Startup FlashSoft Corp. came out of stealth today with software designed to improve application performance with solid-state storage by turning solid-state drive (SSD) and PCI Express (PCIe) server flash into a cache for the most frequently accessed data.
FlashSoft SE has been shipping to limited customers and is available on a 30-day trial basis as a download from FlashSoft’s website. FlashSoft CEO Ted Sanford said FlashSoft will work with any type of flash, and will work with NVM Express products when they hit the market. However, he said FlashSoft has the greatest benefit when used with PCIe-based flash in servers.
The software installs in the application server, and captures and accelerates data writes for specific volumes. It identifies the hottest data I/O and caches it in SSD to reduce latency and speed application performance. Sanford said the startup is also working with storage and server vendors to tune the product and will try to forge OEM deals.
FlashSoft calls its software “flash virtualization,” which it defines as the ability to automatically apply flash SSD performance to the I/O operations where it's most critically needed. Sanford said the software can recognize servers in a managed cluster.
“We watch I/O read requests and, based on the frequency of reads, we apply algorithms to determine what the hot data is, what the next likely reads will be from that application, and what data it will want,” Sanford said. “We pull that data out of storage and put in on the application. It delivers that data instantaneously as opposed to going through the stack to storage off of a spinning drive.”
Sanford said FlashSoft’s testing shows it can load data into cache within 15 minutes of installation to write data faster, but the performance boost increases over time as the software continues to monitor I/O requests.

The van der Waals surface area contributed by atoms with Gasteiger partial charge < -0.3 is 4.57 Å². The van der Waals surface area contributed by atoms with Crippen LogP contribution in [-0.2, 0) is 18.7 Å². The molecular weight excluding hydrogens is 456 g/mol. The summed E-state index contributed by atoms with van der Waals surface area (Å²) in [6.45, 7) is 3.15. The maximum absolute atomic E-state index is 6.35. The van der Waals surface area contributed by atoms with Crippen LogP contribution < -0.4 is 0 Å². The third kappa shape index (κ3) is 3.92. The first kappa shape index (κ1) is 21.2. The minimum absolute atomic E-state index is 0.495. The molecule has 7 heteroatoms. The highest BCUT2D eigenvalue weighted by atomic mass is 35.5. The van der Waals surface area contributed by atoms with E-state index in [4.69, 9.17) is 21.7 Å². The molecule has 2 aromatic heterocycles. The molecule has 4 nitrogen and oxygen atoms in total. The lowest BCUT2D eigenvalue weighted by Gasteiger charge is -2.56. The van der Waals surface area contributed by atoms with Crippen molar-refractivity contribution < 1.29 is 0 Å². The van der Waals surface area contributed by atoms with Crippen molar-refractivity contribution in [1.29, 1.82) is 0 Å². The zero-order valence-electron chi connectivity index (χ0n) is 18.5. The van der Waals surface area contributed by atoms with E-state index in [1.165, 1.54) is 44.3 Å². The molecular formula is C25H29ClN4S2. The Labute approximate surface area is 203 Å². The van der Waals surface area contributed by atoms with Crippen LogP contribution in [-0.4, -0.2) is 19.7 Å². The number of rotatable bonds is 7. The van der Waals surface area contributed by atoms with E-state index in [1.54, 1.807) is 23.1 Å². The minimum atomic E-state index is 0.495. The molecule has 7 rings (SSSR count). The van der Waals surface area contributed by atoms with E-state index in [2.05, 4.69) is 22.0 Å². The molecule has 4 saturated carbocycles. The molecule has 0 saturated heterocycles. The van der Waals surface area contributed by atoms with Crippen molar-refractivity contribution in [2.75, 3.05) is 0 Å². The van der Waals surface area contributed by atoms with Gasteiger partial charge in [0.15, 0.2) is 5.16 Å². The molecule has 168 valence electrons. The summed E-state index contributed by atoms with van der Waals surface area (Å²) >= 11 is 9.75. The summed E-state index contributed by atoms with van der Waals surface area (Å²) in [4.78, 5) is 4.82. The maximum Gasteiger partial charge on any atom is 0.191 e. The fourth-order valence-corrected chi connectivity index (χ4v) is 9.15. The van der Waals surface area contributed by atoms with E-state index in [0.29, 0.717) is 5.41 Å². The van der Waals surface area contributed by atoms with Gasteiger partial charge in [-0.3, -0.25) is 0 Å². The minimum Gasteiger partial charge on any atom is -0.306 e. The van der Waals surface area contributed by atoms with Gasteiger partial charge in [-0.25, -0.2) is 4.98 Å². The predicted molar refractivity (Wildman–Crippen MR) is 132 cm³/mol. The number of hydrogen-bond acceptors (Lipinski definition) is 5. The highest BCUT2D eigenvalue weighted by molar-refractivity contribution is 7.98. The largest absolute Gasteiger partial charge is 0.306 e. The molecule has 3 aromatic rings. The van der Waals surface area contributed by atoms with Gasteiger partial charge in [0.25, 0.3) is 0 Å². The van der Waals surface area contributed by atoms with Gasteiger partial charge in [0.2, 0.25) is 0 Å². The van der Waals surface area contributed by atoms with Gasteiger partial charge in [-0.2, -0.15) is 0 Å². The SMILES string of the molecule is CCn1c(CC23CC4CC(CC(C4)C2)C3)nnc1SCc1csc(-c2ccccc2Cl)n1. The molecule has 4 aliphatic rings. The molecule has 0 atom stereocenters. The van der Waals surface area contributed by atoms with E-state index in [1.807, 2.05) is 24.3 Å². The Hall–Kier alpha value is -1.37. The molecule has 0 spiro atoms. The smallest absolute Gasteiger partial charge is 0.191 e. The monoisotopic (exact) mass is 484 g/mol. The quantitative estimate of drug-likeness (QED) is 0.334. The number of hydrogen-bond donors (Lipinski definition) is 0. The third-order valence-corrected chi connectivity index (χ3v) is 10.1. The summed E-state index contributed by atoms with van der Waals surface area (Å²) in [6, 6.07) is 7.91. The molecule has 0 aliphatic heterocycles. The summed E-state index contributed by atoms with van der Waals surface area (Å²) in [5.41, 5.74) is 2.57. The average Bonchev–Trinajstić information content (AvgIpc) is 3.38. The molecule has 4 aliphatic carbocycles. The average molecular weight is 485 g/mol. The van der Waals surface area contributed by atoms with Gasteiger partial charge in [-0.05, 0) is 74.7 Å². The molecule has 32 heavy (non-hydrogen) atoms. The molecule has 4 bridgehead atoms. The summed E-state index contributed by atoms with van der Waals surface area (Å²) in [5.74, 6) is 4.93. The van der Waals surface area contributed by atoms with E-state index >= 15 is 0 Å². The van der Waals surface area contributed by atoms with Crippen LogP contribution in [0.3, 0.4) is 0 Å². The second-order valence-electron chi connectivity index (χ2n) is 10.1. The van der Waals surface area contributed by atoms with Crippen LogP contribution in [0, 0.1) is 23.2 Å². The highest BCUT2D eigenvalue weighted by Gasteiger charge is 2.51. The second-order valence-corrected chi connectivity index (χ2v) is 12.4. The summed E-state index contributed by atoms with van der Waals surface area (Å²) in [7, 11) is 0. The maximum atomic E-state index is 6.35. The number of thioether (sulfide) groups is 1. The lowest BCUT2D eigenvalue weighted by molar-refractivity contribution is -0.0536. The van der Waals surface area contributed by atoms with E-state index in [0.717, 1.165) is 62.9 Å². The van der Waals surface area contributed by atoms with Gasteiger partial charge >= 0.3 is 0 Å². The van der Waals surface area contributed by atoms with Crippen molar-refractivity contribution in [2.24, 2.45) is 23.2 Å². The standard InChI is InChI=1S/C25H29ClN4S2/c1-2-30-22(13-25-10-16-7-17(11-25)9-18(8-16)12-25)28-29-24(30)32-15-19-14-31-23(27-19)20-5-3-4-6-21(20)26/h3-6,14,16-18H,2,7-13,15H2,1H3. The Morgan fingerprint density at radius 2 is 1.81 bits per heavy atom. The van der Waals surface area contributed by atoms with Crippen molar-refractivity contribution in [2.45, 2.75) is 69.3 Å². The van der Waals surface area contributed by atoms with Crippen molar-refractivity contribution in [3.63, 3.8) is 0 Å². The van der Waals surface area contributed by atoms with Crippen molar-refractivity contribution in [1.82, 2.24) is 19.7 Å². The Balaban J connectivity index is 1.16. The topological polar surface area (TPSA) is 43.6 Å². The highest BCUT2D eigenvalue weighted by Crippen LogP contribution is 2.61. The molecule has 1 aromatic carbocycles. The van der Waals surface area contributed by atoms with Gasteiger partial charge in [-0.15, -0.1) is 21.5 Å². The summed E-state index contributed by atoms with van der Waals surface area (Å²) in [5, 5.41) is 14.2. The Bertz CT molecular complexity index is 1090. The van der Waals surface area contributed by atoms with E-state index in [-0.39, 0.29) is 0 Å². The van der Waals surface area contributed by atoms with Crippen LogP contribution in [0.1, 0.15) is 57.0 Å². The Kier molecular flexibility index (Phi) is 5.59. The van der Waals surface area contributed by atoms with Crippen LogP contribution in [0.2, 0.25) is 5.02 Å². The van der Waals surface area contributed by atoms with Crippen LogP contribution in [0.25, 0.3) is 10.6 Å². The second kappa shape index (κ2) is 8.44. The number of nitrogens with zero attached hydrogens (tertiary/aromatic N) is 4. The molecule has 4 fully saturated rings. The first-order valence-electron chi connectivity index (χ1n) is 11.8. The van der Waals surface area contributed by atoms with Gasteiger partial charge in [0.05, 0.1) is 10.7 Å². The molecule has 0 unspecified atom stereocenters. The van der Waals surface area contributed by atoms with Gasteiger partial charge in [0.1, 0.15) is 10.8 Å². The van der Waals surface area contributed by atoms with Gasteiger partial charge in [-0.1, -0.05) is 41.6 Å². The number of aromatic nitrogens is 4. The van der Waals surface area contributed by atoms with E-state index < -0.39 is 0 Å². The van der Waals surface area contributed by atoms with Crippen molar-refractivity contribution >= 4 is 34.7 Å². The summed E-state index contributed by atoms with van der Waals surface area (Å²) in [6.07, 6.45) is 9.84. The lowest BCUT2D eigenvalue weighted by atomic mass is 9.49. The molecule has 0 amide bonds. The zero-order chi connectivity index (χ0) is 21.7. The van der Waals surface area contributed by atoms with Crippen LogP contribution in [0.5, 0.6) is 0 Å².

FlashSoft SE for Windows Server is generally available with FlashSoft for Linux in beta testing. When installed on Windows Server, FlashSoft can accelerate the Microsoft Hyper-V host and is best suited for applications such as Microsoft SQL Server. Sanford said FlashSoft is also working with VMware Inc., and expects to demonstrate closer integration with VMware ESX in the second half of the year.
Competition from other server flash cache vendors
Sanford said FlashSoft reduces the cost of using SSDs because customers won’t have to store all application data on flash to see a performance spike. But the concept isn't new.
There are various server flash cache products on the market with more coming. Startup IO Turbine last month launched Accelio flash cache software to accelerate flash performance in VMware environments. Others include Fusion-io’s directCache software that works with its PCIe card flash devices, LSI’s CacheCade and the Project Lightning product EMC previewed in May but has yet to ship.
“They all work the same,” said Jim Bagley, a senior analyst at Storage Strategies Now. “They use SSDs exclusively to keep hot information. Their algorithms are the secret sauce. The difference between IO Turbine and FlashSoft is IO Turbine started with VMware and FlashSoft started with Windows. That means FlashSoft has the Microsoft world to itself now and can get out there first accelerating Exchange and SQL Server."
He added: “The problem with all of these companies is the differentiator is going to get tougher, and competitive pressures will increase.”
FlashSoft's Sanford said EMC’s move into server cache emphasizes the value of this type of product.
“When EMC says the right way to go is to put flash in the server, it validates all the work we’ve done over the last several years,” he said. “But EMC is saying ‘It’s our PCIe card and only our PCIe card, and it ties only to our underlying software.’ We intend to make this neutral for end users to buy a flash product that best suits their workloads. They can use any PCIe card and any server.”